FRESHMEN

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MARK RICHMAN DIVISION OF
BUD-MOR AGENCY
1103 S. University (Above Wikels)

Romney, Legislature Slow in
Pushing Tax Reform Measures

(Continued from Page 3)
necessary; state revenues have in-
creased more than enough to wipe.
out a deficit that stood at $86.5
million in 1962. But on the other
hand, state services are taking an
increasingly large bite out of state
revenues to the point where it
has been predicted that Michigan
will be operating in the red agaifi
within a year or two.
Romney, recognizing this fact,
first broached tax reform to the
Legislature in 1963. On the sur-
face, it seemed to many to be
an ideal move. Coming from the
Constitutional Convention and the
first. Republican gubenatorial vic-
tory in 14 years, Romney was in a

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RECEIVING A DEGREE?
IN DECEMBER? IN MAY?
IN AUGUST?
our PictureBeongs in Your Yearbook
BUT IT WILL GET THERE ONLY IF YOU
MAKE A SITTING APPOINTMENT NOW!
* Your picture must be taken by our photographers
to appear in the MICHIGANENSIAN.
* Our photographers will take pictures only
during September.
Make your Appointment NOW at the
MICHIGANENSIAN Sales Booth on the Diag
or at the Cashier's Window in the

fairly strong position in the state.
Second, his party controlled the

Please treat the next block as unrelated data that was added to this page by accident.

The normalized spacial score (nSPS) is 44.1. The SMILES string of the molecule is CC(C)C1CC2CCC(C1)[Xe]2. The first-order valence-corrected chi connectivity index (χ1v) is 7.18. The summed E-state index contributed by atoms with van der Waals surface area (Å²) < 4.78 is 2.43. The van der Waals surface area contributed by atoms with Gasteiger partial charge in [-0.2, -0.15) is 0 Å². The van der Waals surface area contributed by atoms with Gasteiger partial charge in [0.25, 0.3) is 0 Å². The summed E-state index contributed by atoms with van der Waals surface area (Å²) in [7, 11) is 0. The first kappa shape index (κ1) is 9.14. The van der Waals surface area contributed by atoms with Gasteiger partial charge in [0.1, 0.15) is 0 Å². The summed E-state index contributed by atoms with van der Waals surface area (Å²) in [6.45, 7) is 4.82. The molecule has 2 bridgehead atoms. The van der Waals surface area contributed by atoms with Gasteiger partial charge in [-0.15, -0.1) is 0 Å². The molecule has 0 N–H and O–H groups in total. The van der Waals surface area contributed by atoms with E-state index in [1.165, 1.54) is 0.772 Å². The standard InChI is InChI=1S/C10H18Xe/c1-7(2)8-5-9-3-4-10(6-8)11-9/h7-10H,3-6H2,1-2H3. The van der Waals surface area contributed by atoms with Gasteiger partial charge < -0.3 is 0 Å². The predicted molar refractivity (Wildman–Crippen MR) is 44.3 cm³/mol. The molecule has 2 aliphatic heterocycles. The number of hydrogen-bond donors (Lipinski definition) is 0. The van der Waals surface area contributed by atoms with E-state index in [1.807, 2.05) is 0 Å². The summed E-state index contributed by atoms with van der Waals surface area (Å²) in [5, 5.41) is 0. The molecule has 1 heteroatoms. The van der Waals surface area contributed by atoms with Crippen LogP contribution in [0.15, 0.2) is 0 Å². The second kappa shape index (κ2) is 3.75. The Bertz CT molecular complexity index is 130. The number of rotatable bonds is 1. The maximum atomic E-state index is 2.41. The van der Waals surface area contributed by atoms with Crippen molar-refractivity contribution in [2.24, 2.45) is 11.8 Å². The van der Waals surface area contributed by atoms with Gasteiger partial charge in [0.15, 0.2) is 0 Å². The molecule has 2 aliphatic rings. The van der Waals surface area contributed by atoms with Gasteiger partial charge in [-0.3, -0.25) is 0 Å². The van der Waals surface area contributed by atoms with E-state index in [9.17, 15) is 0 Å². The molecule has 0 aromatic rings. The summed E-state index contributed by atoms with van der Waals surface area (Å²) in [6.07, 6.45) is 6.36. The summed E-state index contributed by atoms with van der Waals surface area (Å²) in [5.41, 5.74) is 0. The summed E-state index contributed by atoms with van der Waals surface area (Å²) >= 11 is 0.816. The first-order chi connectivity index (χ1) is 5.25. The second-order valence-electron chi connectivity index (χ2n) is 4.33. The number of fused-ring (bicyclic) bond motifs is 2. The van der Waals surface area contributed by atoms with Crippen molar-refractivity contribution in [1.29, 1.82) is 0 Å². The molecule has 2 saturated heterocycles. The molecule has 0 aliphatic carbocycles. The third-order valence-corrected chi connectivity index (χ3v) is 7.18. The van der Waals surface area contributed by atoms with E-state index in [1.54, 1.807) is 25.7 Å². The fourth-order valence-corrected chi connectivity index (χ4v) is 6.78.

Legislature. In addition to all this,
Democrats had been calling for
fiscal reform for years, so their
backing seemed assured.
But notwithstanding all this, it
didn't take long for the bottom to
fall out of the special session on
tax reform called for September,
1963.;
The first potential reform back-
ers to leave the Romney camp
were the state's professional edu-,
cators; disappointed because the
governor failed to give them the
money they felt they needed, they
refused to back 'him. The old folks
lobby was alienated by a require-
ment which would have only given
state tax relief to only elder citi-
zens who could show evidence of
extreme poverty.
Climate Not Right
Butmost of all, the climate
was just not right. The reason
Michigan's tax structure is such
a patchwork is that its provisions
have almost all been created as
stop-gap measures to stave off
financial crisis after financial
crisis. Michigan legislatures have
simply refused to act unless ca-
tastrophe has been around the
corner.
And of course in 1963, the state
appeared far from fiscal catas-
trophe. The deficit was all but
gone and revenues kept on climb-
ing. There was no crisis so there
was no major impetus for bi-
partisan tax reform.
Defeat in 1963, combined with
the fact that 1964 was an elec-
tion year, madeRomney decide
not to attempt tax reform again,
but rather to "clean up" the state
with such action as increasing
care for the mentally ill and im-
proving financial situations at
schools and colleges.

After 1964 came this year's in-
conclusive session, leaving the
coming September special session
as the last hope for reform this
year.
Determined Fight
Despite gloomy Democratic pre-
dictions, Romney appears to be
preparing for a determined fight.
Earlier this month Romney spent
some- time with top legislative
leaders of both parties in an at-
tempt to marshall assistance for
this second attempt at reform.